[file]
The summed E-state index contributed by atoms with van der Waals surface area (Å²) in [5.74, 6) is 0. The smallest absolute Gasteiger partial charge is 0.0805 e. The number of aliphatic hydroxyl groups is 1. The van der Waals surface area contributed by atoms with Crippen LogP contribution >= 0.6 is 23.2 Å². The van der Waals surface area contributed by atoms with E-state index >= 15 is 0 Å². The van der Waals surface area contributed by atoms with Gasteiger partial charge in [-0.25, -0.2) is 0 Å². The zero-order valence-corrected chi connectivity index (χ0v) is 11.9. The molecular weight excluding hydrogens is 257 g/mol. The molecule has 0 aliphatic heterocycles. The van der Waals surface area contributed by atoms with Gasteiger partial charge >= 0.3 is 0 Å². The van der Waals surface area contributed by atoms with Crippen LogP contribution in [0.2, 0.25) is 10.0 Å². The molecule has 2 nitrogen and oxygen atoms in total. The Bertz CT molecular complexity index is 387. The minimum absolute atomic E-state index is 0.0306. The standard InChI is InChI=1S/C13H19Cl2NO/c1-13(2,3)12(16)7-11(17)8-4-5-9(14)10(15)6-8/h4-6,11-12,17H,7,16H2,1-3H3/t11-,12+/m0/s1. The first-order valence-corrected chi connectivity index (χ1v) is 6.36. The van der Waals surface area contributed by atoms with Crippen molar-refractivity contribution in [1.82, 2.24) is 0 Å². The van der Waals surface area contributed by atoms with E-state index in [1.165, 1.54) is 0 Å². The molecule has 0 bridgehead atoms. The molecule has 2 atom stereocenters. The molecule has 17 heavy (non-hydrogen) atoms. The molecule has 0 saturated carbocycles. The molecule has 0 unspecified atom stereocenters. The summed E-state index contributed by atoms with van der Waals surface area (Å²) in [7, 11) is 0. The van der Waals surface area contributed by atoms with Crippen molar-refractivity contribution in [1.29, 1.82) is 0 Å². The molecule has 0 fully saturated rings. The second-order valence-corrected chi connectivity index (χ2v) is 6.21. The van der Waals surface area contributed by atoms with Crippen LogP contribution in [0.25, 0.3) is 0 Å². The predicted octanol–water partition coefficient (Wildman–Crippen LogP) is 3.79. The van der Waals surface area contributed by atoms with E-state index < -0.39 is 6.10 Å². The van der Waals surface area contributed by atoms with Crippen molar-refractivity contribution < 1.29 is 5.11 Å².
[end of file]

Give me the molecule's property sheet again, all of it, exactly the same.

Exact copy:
The summed E-state index contributed by atoms with van der Waals surface area (Å²) in [5.74, 6) is 0. The smallest absolute Gasteiger partial charge is 0.0805 e. The number of aliphatic hydroxyl groups is 1. The van der Waals surface area contributed by atoms with Crippen LogP contribution >= 0.6 is 23.2 Å². The van der Waals surface area contributed by atoms with E-state index >= 15 is 0 Å². The van der Waals surface area contributed by atoms with Gasteiger partial charge in [-0.25, -0.2) is 0 Å². The zero-order valence-corrected chi connectivity index (χ0v) is 11.9. The molecular weight excluding hydrogens is 257 g/mol. The molecule has 0 aliphatic heterocycles. The van der Waals surface area contributed by atoms with Gasteiger partial charge >= 0.3 is 0 Å². The van der Waals surface area contributed by atoms with Crippen LogP contribution in [0.2, 0.25) is 10.0 Å². The molecule has 2 nitrogen and oxygen atoms in total. The Bertz CT molecular complexity index is 387. The minimum absolute atomic E-state index is 0.0306. The standard InChI is InChI=1S/C13H19Cl2NO/c1-13(2,3)12(16)7-11(17)8-4-5-9(14)10(15)6-8/h4-6,11-12,17H,7,16H2,1-3H3/t11-,12+/m0/s1. The first-order valence-corrected chi connectivity index (χ1v) is 6.36. The van der Waals surface area contributed by atoms with Crippen molar-refractivity contribution in [1.82, 2.24) is 0 Å². The van der Waals surface area contributed by atoms with E-state index in [1.165, 1.54) is 0 Å². The molecule has 0 bridgehead atoms. The molecule has 2 atom stereocenters. The molecule has 17 heavy (non-hydrogen) atoms. The molecule has 0 saturated carbocycles. The molecule has 0 unspecified atom stereocenters. The summed E-state index contributed by atoms with van der Waals surface area (Å²) in [7, 11) is 0. The van der Waals surface area contributed by atoms with Crippen molar-refractivity contribution in [1.29, 1.82) is 0 Å². The molecule has 0 fully saturated rings. The second-order valence-corrected chi connectivity index (χ2v) is 6.21. The van der Waals surface area contributed by atoms with Crippen LogP contribution in [0.25, 0.3) is 0 Å². The predicted octanol–water partition coefficient (Wildman–Crippen LogP) is 3.79. The van der Waals surface area contributed by atoms with E-state index < -0.39 is 6.10 Å². The van der Waals surface area contributed by atoms with Crippen molar-refractivity contribution < 1.29 is 5.11 Å².